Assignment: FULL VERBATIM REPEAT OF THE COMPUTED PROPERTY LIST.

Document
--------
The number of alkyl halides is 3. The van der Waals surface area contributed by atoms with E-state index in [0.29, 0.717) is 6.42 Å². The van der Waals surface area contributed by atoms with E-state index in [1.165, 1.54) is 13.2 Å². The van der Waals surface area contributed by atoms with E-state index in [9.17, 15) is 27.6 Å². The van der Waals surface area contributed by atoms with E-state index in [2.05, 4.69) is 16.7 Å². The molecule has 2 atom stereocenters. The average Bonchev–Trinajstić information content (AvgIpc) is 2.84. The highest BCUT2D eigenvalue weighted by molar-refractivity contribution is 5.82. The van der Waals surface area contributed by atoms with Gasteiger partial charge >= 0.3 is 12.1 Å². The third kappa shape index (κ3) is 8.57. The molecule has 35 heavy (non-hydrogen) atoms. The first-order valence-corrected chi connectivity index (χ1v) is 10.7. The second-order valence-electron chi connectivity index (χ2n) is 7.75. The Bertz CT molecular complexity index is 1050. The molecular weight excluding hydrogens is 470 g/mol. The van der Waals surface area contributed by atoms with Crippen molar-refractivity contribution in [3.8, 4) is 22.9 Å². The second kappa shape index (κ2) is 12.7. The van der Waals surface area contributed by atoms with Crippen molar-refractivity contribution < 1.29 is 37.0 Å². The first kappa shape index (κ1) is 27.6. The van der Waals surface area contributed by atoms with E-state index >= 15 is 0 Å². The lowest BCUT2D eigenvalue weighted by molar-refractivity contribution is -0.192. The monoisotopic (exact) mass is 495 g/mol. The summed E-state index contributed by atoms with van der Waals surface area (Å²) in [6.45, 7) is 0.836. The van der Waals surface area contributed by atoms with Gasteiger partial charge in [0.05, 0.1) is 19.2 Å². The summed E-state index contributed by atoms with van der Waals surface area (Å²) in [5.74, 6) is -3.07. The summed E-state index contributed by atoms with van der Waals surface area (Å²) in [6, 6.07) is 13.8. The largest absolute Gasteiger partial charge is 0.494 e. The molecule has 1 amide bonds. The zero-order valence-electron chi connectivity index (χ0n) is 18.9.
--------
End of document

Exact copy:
The number of alkyl halides is 3. The van der Waals surface area contributed by atoms with E-state index in [0.29, 0.717) is 6.42 Å². The van der Waals surface area contributed by atoms with E-state index in [1.165, 1.54) is 13.2 Å². The van der Waals surface area contributed by atoms with E-state index in [9.17, 15) is 27.6 Å². The van der Waals surface area contributed by atoms with E-state index in [2.05, 4.69) is 16.7 Å². The molecule has 2 atom stereocenters. The average Bonchev–Trinajstić information content (AvgIpc) is 2.84. The highest BCUT2D eigenvalue weighted by molar-refractivity contribution is 5.82. The van der Waals surface area contributed by atoms with Gasteiger partial charge >= 0.3 is 12.1 Å². The third kappa shape index (κ3) is 8.57. The molecule has 35 heavy (non-hydrogen) atoms. The first-order valence-corrected chi connectivity index (χ1v) is 10.7. The second-order valence-electron chi connectivity index (χ2n) is 7.75. The Bertz CT molecular complexity index is 1050. The molecular weight excluding hydrogens is 470 g/mol. The van der Waals surface area contributed by atoms with Crippen molar-refractivity contribution in [3.8, 4) is 22.9 Å². The second kappa shape index (κ2) is 12.7. The van der Waals surface area contributed by atoms with Crippen molar-refractivity contribution < 1.29 is 37.0 Å². The first kappa shape index (κ1) is 27.6. The van der Waals surface area contributed by atoms with E-state index >= 15 is 0 Å². The lowest BCUT2D eigenvalue weighted by molar-refractivity contribution is -0.192. The monoisotopic (exact) mass is 495 g/mol. The summed E-state index contributed by atoms with van der Waals surface area (Å²) in [6.45, 7) is 0.836. The van der Waals surface area contributed by atoms with Gasteiger partial charge in [0.05, 0.1) is 19.2 Å². The summed E-state index contributed by atoms with van der Waals surface area (Å²) in [5.74, 6) is -3.07. The summed E-state index contributed by atoms with van der Waals surface area (Å²) in [6, 6.07) is 13.8. The largest absolute Gasteiger partial charge is 0.494 e. The molecule has 1 amide bonds. The zero-order valence-electron chi connectivity index (χ0n) is 18.9.